Gold fell on Thursday and closed the first three months of 2013 with a quarterly decline of nearly 5 percent as fears about Europe waned, Wall Street surged and strong U.S. economic data cut demand for a safe haven.
Gold slipped after U.S. GDP data showed the economy expanded at an annual rate of 0.4 percent for the fourth quarter, more than the government had previously estimated. Initial jobless claims rose last week but not enough to suggest the labor market recovery was losing steam.
Strong U.S. employment and housing market reports in the first quarter prompted some Federal Reserve officials to suggest the U.S. central bank should halt its stimulus program earlier than expected, weighing on demand for gold as an inflation hedge.
For the month of March, gold rose 1 percent after five months of declines. The boost came from renewed eurozone fears after Cyprus was forced to accept a tough international bailout to avoid bankruptcy earlier this week.
"Gold has failed to maintain its rally since the Cyprus crisis started because the credit deterioration that could have resulted has not expanded yet at this point," said Ed Lashinski, Director of Global Strategy and Execution for RBC Capital Markets' futures group.
Spot gold was down 0.6 percent to $1,595.70 an ounce by 3:32 PM EST (1932 GMT). Gold prices were down 4.7 percent for the first quarter for a second consecutive quarterly loss.
U.S. gold futures for June delivery settled down $11.50 at $1,595.70 an ounce, with trading volume about 35 percent below its 250-day average, preliminary Reuters data showed.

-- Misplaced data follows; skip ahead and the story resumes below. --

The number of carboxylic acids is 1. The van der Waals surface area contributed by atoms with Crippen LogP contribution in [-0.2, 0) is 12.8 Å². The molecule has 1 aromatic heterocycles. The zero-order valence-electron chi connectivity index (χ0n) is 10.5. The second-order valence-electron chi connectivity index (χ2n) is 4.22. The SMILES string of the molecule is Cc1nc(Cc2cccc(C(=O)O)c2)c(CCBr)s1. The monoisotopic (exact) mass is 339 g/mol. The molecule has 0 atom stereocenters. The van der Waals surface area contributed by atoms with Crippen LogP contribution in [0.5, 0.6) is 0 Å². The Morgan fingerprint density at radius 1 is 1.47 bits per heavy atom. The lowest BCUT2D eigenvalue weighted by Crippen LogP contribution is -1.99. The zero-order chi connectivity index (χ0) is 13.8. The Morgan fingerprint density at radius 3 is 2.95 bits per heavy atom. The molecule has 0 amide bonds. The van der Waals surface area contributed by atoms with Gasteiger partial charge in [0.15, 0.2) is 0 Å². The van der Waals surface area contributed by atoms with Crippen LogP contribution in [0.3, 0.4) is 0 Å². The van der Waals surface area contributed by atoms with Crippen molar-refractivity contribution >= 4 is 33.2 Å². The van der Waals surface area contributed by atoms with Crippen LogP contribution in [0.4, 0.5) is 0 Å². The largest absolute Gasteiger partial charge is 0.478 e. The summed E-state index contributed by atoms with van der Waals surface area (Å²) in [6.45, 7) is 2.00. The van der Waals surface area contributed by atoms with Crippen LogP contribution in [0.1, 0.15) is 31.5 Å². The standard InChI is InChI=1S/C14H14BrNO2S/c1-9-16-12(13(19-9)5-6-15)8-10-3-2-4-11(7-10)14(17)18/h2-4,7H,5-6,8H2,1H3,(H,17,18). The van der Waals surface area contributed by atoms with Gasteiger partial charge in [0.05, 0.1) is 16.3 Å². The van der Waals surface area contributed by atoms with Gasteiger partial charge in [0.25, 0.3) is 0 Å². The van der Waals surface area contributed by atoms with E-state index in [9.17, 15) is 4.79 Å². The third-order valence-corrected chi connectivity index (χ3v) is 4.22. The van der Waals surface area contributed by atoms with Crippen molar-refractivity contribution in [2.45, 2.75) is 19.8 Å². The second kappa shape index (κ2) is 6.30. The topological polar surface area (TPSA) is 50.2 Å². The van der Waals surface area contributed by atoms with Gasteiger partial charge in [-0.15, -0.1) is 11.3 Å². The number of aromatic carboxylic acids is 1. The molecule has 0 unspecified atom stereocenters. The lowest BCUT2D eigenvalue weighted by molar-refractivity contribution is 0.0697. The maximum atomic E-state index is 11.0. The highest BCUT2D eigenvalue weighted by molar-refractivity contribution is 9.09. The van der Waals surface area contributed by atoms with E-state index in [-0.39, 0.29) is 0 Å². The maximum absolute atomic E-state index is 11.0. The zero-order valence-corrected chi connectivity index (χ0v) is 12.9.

In euro terms, gold posted a monthly gain of around three percent, its best monthly performance since July.
Gold fell as Cypriots queued calmly on Thursday to withdraw limited amounts of cash, as the island's banks reopened for the first time in two weeks with no sign of a run on deposits as many had feared.
Gold hit a one-month high of $1,616.36 last week on concerns the $10 billion euro rescue deal for Cyprus, which will leave big depositors and private bondholders with huge losses, could become a template for future bank bailouts in the eurozone.
Lashinski called the Cyprus situation a potential "game changer" for gold as the outlook in Europe's credit markets remained uncertain.
Eurozone debt fears had helped power gold to a record high of above $1,920 an ounce in September 2011.
S&P SETS RECORD CLOSE
Safe-haven bids decreased as U.S. stocks rose and the S&P 500 topped the record closing high set in October 2007
Reflecting the stalled momentum in investment demand, holdings of SPDR Gold Trust, the world's largest gold-backed exchange-traded fund, was set for its biggest quarterly outflow since inception.
Liquidity should return next week, when an European Central Bank policy meeting and U.S. non-farm payrolls could provide trading cues for the gold market.
In other precious metals, spot silver fell 0.9 percent to $28.38 an ounce. Platinum fell 0.8 percent to $1,566, while palladium rose 0.4 percent to $767.72.
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